by Ralph W. Klein
There are two parts to the LSTC rare books collections. The Gruber Collection, described in the following paragraphs, was assembled primarily by L. Franklin Gruber. To view this site, click on “Gruber Collection” in the Category Bar above. The General Collection is the result of acquisitions made over the last 150 years by LSTC and its predecessor seminaries or by generous contributors to the seminary library. To visit these books click on the bulleted items in blue on the right side of this page.
There are more than 300 books from the 15th to 18th centuries in the LSTC Gruber Collection, with the vast majority coming from the holdings of L. Franklin Gruber (1870-1941), the former president of the Maywood seminary. The works fall into the following categories: works written by Luther himself (about 80) and original copies of several of his letters; copies of Luther’s Bible translations from 1522-1534; works, including original letters, by Phillip Melanchthon; other Reformation era documents; Lutheran confessions of the 16th century; pre-Reformation Bibles; and English Bibles of the 16th and 17th centuries. In addition, there are fourteen Greek New Testament manuscripts from the 9th to the 13th centuries.
Each of these manuscripts documents an important moment in our Lutheran cultural and theological legacy, with these stellar highlights: The Theologia Germanica, Luther’s first publication in 1516; a copy of the 95 theses from 1517; Luther’s translation of the New Testament published in 1522 (the September and December Testaments); Erasmus’s 2nd edition of the Greek New Testament, 1519, which was the basis for Luther’s translation; Luther’s publication of the entire Bible in 1534, containing 128 woodcuts that have been hand colored by a later artist; original editions of the Large Catechism 1529, Augsburg Confession 1530, the Apology 1531, and the Book of Concord of 1580; the first Lutheran hymnal of 1524; Pope Leo X’s accusation of errors against Luther; Luther’s 1520 essays on the Christian freedom, the Babylonian Captivity of the Church, and the Address to the Christian Nobility; Henry VIII’s defense of the seven-sacrament system; the English Bibles from the 16th and 17th centuries; and the Saur Bible, the first Bible published in the United States in 1743, 1763, and 1776.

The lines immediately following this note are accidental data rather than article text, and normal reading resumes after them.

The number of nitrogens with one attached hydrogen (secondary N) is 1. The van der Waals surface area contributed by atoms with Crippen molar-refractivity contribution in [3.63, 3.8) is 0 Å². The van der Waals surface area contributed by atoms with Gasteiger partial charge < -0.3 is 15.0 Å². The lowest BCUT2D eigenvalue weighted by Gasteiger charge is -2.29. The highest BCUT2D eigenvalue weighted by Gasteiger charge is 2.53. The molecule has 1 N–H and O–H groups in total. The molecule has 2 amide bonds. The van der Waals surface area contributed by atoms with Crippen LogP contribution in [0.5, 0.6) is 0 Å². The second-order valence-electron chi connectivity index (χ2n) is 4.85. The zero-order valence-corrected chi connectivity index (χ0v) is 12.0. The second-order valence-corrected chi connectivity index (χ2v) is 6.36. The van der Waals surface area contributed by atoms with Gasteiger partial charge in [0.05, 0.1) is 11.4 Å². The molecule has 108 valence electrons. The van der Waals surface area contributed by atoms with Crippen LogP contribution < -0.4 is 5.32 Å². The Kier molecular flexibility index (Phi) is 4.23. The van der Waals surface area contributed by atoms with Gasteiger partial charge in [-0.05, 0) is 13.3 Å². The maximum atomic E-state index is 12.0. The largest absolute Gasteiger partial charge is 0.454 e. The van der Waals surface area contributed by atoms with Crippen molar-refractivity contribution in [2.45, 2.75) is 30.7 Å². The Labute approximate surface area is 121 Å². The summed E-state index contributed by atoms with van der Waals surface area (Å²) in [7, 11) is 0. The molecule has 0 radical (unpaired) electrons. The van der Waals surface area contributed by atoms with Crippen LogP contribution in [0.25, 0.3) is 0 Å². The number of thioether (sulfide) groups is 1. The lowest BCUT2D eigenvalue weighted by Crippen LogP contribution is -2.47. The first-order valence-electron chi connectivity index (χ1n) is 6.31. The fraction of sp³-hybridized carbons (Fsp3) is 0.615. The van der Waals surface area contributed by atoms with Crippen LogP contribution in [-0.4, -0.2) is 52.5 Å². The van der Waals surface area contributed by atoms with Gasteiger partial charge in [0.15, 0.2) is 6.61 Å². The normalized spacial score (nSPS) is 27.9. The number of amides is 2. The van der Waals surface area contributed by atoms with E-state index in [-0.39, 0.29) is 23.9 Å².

This website containing pictures and descriptions of all of these works is being developed by Ralph W. Klein. Individuals or groups that would like to see these books in person should contact Professor Klein (email@example.com).